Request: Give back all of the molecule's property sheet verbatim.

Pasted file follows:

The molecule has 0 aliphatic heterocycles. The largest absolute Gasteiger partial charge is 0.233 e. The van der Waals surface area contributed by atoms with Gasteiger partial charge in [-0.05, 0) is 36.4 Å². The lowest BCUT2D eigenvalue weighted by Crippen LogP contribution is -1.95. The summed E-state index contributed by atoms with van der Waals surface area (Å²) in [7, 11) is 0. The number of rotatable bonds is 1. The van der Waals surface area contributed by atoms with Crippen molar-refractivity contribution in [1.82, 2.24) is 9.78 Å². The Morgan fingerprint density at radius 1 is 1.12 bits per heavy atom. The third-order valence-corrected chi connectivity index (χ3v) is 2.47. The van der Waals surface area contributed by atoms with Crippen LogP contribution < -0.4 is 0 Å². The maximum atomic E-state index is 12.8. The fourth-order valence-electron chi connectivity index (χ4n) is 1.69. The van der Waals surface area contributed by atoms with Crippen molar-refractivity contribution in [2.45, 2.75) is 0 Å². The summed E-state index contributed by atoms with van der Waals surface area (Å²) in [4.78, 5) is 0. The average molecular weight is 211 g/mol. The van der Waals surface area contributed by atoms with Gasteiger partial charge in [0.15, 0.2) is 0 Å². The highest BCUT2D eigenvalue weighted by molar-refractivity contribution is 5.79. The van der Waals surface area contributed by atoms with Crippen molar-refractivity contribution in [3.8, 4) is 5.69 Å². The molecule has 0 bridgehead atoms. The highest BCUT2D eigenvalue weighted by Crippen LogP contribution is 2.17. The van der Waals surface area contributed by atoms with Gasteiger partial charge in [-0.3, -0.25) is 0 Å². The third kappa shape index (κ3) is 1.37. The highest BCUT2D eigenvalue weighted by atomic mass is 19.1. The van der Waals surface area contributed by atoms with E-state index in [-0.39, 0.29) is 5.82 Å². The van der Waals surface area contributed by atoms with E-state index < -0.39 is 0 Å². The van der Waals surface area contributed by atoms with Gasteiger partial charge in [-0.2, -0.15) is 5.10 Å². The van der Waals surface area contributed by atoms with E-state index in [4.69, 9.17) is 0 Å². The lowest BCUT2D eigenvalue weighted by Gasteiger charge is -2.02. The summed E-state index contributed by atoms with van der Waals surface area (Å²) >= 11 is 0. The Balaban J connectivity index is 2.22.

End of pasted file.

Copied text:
The molecule has 0 aliphatic heterocycles. The largest absolute Gasteiger partial charge is 0.233 e. The van der Waals surface area contributed by atoms with Gasteiger partial charge in [-0.05, 0) is 36.4 Å². The lowest BCUT2D eigenvalue weighted by Crippen LogP contribution is -1.95. The summed E-state index contributed by atoms with van der Waals surface area (Å²) in [7, 11) is 0. The number of rotatable bonds is 1. The van der Waals surface area contributed by atoms with Crippen molar-refractivity contribution in [1.82, 2.24) is 9.78 Å². The Morgan fingerprint density at radius 1 is 1.12 bits per heavy atom. The third-order valence-corrected chi connectivity index (χ3v) is 2.47. The van der Waals surface area contributed by atoms with Crippen LogP contribution < -0.4 is 0 Å². The maximum atomic E-state index is 12.8. The fourth-order valence-electron chi connectivity index (χ4n) is 1.69. The van der Waals surface area contributed by atoms with Crippen molar-refractivity contribution in [2.45, 2.75) is 0 Å². The summed E-state index contributed by atoms with van der Waals surface area (Å²) in [4.78, 5) is 0. The average molecular weight is 211 g/mol. The van der Waals surface area contributed by atoms with Gasteiger partial charge in [0.15, 0.2) is 0 Å². The highest BCUT2D eigenvalue weighted by molar-refractivity contribution is 5.79. The van der Waals surface area contributed by atoms with Crippen molar-refractivity contribution in [3.8, 4) is 5.69 Å². The molecule has 0 bridgehead atoms. The highest BCUT2D eigenvalue weighted by Crippen LogP contribution is 2.17. The van der Waals surface area contributed by atoms with Gasteiger partial charge in [-0.3, -0.25) is 0 Å². The third kappa shape index (κ3) is 1.37. The highest BCUT2D eigenvalue weighted by atomic mass is 19.1. The van der Waals surface area contributed by atoms with E-state index in [-0.39, 0.29) is 5.82 Å². The van der Waals surface area contributed by atoms with E-state index < -0.39 is 0 Å². The van der Waals surface area contributed by atoms with Gasteiger partial charge in [-0.2, -0.15) is 5.10 Å². The van der Waals surface area contributed by atoms with E-state index in [4.69, 9.17) is 0 Å². The lowest BCUT2D eigenvalue weighted by Gasteiger charge is -2.02. The summed E-state index contributed by atoms with van der Waals surface area (Å²) >= 11 is 0. The Balaban J connectivity index is 2.22.